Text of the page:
During his famous “evolution” on the gay marriage issue, President Obama said that he believes the question should be settled at the state level. Four states have same-sex marriage on the ballot in this election: Maine, Maryland, Minnesota, and Washington State.
Maine actually had a same-sex marriage law, but it was nullified by ballot referendum in 2009. The current initiative would, if successful, reverse the previous one and re-activate the law. It’s interesting to read media accounts of the current referendum and notice how they twist themselves into pretzels trying to mis-characterize the 2009 referendum as a popular vote in favor of gay marriage that didn’t quite make it. Not so – Maine’s same-sex marriage law was imposed by the legislature, and overturned by popular vote. If the current initiative passes, the net effect will be the same in long run – same-sex marriage will have been legalized and supported by popular vote – but history from 2009 to the present should not be so difficult to recount accurately.
In Maryland, Democrat governor Martin O’Malley actually signed a same-sex marriage law earlier this year, but a petition drive gathered enough signatures to force a ballot referendum. The Washington Post notes that the same-sex marriage law has “proved a tough sell among some black clergy and their congregations,” although it does include an explicit provision that “protects clergy from having to perform any particular marriage ceremony in violation of their religious beliefs” and “affirms that each religious faith has exclusive control over its own theological doctrine regarding who may marry within that faith,” to quote the ballot language.
Minnesota’s ballot measure is actually an effort to write the current “one man plus one woman” definition of marriage into the state constitution, which would thwart the imposition of same-sex marriage by judicial fiat. If Maine, Maryland, or Washington pass their same-sex marriage initiatives, as the Houston Chronicle notes, they would actually become “the first state or states to extend marriage rights to lesbians and gays by popular vote.” Minnesota voters would still be able to alter their state constitution to do so in the future, if they wish.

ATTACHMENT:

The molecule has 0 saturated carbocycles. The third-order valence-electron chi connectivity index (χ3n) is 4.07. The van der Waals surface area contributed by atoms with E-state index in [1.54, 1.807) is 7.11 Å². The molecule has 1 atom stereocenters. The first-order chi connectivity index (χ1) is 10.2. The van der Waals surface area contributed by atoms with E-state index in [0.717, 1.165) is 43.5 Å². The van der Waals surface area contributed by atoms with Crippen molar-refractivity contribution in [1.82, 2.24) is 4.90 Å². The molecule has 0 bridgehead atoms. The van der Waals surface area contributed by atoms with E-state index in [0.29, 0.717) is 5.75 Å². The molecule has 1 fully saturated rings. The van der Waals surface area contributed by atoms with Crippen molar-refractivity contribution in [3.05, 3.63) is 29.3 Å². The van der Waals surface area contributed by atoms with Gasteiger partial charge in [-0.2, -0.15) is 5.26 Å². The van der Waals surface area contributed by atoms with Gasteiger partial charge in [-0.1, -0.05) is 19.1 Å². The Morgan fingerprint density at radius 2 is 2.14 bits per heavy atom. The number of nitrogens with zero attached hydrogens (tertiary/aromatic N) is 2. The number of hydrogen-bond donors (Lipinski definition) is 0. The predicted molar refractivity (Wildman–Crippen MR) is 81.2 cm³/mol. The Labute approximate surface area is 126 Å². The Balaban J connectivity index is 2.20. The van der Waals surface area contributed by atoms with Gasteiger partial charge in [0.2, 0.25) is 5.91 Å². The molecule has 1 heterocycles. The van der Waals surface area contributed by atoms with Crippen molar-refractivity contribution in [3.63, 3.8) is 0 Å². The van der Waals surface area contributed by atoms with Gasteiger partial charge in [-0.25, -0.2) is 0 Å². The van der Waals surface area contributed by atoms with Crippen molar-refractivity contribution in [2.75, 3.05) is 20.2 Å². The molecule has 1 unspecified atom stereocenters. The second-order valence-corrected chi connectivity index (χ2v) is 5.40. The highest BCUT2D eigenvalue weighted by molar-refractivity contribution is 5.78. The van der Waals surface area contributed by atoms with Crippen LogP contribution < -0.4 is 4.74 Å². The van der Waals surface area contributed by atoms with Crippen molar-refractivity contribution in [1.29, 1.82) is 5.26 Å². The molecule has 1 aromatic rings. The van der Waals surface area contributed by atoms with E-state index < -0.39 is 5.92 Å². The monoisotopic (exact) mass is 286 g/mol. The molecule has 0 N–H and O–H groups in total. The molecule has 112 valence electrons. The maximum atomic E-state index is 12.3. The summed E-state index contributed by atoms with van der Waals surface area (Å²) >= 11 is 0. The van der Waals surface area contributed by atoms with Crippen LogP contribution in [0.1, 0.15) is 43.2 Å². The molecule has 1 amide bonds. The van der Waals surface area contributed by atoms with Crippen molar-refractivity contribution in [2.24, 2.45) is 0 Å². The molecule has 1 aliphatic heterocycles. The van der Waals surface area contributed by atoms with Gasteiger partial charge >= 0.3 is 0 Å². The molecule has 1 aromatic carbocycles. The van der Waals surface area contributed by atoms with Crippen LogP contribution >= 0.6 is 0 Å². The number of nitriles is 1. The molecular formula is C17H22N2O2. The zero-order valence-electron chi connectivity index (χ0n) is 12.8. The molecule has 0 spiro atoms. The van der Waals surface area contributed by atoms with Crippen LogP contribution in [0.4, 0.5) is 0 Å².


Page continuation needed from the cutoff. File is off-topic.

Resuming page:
Washington, which already has expansive domestic partnership provisions, is in a similar situation. The legislature passed a law this year, and Governor Chris Gregoire signed it, but a petition drive forced a ballot referendum. Washington’s law also includes language to “preserve the right of clergy or religious organizations to refuse to perform, recognize, or accommodate any marriage ceremony.”
The presidential race and tight congressional contests may have overshadowed the marriage question in other states, but it’s been a big deal in the states where it’s on the ballot. The Houston Chronicle reports the National Organization for Marriage spent $500,000 on a phone campaign in support of traditional marriage, while the Human Rights Campaign “said it has spent $20 million and two years” to get same-sex marriage laws passed. In Washington alone, the Oregonian reports “about $13.6 million has been spent on Washington state’s campaign so far, with the bulk of it spent by gay marriage supporters,” by a factor of about 4 to 1.
Polling on most of these ballot initiatives seems very tight. Big early leads in favor of same-sex marriage in Maine and Maryland have largely dissipated, and Minnesota’s effort to write traditional marriage into the state constitution has generally seemed like a toss-up. Washington State seems to have posted the strongest sustained support for legalizing gay marriage, and stands a good chance of becoming the first state to do so by popular vote.